Monthly Archives: October 2014
A fool gives full vent to his anger, but a wise man keeps himself under control.
I Corinthians 13:5
It (love) is not rude, it is not self-seeking, it is not easily angered, it keeps no record of wrongs.
Proverbs 29: 22-23
An angry man stirs up dissension, and a hot-tempered one commits many sins. A man’s pride brings him low, but a man of lowly spirit gains honor.
James 1: 19-20
My dear brothers, take note of this: everyone should be quick to listen, slow to speak and slow to become angry, for a man’s anger does not bring about a righteous life that God desires.
Psalms 4: 4-5
In your anger do not sin; when you are on your beds, search your hearts and be silent. Offer right sacrifices and trust in the Lord.
Let us not become weary in doing good, for at the proper time we will reap a harvest if we do not give up.
How long, O Lord? Will you forget me forever? How long will you hide your face from me? How long must I wrestle with my thoughts and everyday have sorrow in my heart? How long will my enemy triumph over me? Look on me and answer, O Lord my God. Give light to my eyes, or I will sleep in death; my enemy will say, “I have overcome him”, and my foes will rejoice when I fall. But I trust in your unfailing love; my heart rejoices in your salvation. I will sing to the Lord, for he has been good to me.
Manifestations of manipulation
A simple lock and key
Entangled in contemplation
Zealous to be free
Trapped, locked up tight in satanic devices
Taking God-given desires, shifting them to vices
But an escape artist am I
Slippery, silent and slick
No knot I can’t untie
No lock I cannot pick
Pinned, bound up fast in your misinterpretation
Trying to find my freedom from the exclusive alienation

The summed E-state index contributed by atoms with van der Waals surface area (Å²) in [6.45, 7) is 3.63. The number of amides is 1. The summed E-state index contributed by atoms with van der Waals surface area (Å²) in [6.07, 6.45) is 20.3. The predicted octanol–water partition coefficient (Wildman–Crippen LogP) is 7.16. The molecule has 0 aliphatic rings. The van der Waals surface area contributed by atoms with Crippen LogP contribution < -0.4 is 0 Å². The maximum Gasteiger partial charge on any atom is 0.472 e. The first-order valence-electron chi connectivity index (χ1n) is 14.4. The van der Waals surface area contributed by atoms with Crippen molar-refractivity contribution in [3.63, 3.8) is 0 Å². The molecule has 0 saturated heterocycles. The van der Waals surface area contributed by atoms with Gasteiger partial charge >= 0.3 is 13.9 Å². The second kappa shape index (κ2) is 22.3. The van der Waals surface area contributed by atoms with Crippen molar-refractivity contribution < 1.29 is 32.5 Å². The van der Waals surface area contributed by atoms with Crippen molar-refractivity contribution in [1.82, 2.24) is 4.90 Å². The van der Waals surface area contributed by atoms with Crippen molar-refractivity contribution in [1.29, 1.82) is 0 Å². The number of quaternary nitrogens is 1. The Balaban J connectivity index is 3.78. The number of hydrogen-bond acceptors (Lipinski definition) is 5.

Contortions of body, heart and mind
Flexing, bending my way loose
The exit not so hard to find
When you already know the ruse
A huge step for a friend of mine. Very happy for Joshua.
I grew up in Gulfport, the second largest city in Mississippi. However, it was not so hard to find rural pockets in our day to day. Our neighborhood was surrounded by nature, woods in which we would built forts and hide from one another, ditches to discover pollywogs and crawfish, and a canal to master our swimming. These patches of trees and bramble were pockets of solace, tiny little havens where we could escape the monotony of our everyday. Here we could let our imaginations run rampant; we could hide from the world around us. My friends and I would play for hours in those woods, and then clean ourselves in the canal that ran alongside our neighborhood.
We were boys becoming young men, and it was not long before we felt the need to challenge ourselves. The canal was approximately one hundred yards in width, and we had never tried to swim across it. My parents had warned me of deadly undercurrents, and we had seen the alligators with our own eyes. However, there was some primal instinct that made us all believe that something would change if we could swim across that canal. There were five of us that decided to take the plunge that day.
I was the second of the group to stumble onto the sands of the opposite shore of the seaway. I was still on my hands and knees, trying to catch my breath, when I heard the cries for help. One of my friends was in the middle of the canal, and he was panicking. He was grabbing and pulling the two boys swimming next to him. I immediately dove back into the water. I got close enough to talk to him and calm him down. Together we bobbed back to our little haven. For nearly an hour, we were all too tired to even speak. The five of us sat on the sand in abject silence. Something had certainly changed for us that day; our pride had been eroded by the water of that canal, and we understood the fragility of our existence.